I linked to an acute pen portrait of Our Dear Queen from a sadly now-inactive blog. Some of the parallels with our famously sphinx-like Prime Minister are striking:
Of course the monarchy can survive, or even flourish, when the monarch does a reasonable job, which in Elizabeth II's case has meant keeping her head down and never saying anything remotely interesting...she understands (unlike her eldest son) that a constitutional monarch is better seen than heard, and that the role consists in being rather than doing.Heresy Corner
The present Queen may well be the most boring monarch in British history... She has been for sixty years a vacuum at the heart of the state. Anti-monarchists, like atheists, need something to get their teeth into. Just as it's easier to oppose Michele Bachmann's God than Giles Fraser's, it's easier to oppose a despot or a crowned fruitcake than Queen Elizabeth II... Where public affairs are concerned, the weight of inertia is typically huge. It certainly is in the case of the monarchy (or the NHS, or the BBC). Boring is good, or at least safe from too much scrutiny.
Just compare the branding of Elizabeth II* and Theresa May. Both:
- Are cited by admirers as living symbols of national stability and unity.
- Are archetypes of a certain brisk, "no-nonsense" anti-intellectual sensibility.
- Occupy a central role in the UK establishment.
- Are devoutly Anglican.
- Are adept at cutting any meaningful information out of their public pronouncements and replacing it with anodyne feel-good generalities.
- Have survived and prospered by mastering a bland inscrutability onto which their followers can project whatever values they hold dear and which doesn't generate any hostages to fortune that enemies might exploit.
- Have their public speeches and appearances meticulously vetted and pre-planned, in order to project an image of effortless control and to eliminate the danger of embarrassing spontaneity.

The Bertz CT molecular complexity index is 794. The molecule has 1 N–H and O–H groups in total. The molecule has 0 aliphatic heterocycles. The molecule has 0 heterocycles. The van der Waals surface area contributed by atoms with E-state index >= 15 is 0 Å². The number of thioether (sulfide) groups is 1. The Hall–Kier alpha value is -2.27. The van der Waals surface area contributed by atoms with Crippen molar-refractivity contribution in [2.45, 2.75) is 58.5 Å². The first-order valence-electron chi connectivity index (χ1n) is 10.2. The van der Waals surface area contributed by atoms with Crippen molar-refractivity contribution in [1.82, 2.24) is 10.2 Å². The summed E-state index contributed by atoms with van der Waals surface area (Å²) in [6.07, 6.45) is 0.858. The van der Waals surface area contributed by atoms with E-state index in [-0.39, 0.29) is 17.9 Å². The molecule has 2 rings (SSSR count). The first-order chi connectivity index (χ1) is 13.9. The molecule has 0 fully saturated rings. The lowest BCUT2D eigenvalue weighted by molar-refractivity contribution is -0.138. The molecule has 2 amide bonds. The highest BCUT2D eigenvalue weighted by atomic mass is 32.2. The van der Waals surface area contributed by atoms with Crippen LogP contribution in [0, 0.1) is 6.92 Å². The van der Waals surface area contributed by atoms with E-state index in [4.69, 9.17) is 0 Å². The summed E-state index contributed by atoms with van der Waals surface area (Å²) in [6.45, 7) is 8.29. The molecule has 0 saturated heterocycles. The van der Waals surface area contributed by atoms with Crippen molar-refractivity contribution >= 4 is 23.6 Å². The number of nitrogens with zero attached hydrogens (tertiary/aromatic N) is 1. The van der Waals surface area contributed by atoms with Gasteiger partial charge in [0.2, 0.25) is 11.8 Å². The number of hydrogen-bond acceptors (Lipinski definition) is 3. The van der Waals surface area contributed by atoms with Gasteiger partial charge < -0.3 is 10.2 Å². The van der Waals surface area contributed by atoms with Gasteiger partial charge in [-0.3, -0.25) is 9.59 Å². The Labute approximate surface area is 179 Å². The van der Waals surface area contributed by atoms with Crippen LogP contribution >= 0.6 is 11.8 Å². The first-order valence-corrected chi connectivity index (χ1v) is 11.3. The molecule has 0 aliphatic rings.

With the old Queen retreating into the shadows, as the advancing years erode her stamina, I think the vicar's daughter from Eastbourne has spotted another vacancy - for what the Heresiarch called "the vacuum at the heart of the state." Theresa May is fast usurping the ageing monarch as the hole at the centre of our national doughnut, becoming a very British iteration of the current authoritarian fad for personality cult-based centralised leadership.
Unfortunately for the rest of the UK, the skill set for a symbolic head of state doesn't transfer readily to the leader of a government facing some of the most complex, taxing and intractable executive decisions the nation has faced since Elizabeth II was a young slip of a thing. As Good Queen Tess recently discovered, the level of content-free small talk that politely lubricates a state banquet just won't cut it when your dinner date is the president of the European Commission, here to talk about the substantial issues that could make or break the nation's economic future for a generation.
*Update - just as I was writing this, Theresa May decided to spring another surprise on us and start channelling Violet Elizabeth Bott, instead of Elizabeth II. How threatening to scream and scream and scream until she's sick will work out as a negotiating ploy remains to be seen, but in view of these occasional tantrums, I'm going to have to qualify my assessment of Good Queen Tess as merely boring. It looks as if the May administation, like war, will consist of "long periods of boredom punctuated by moments of sheer terror."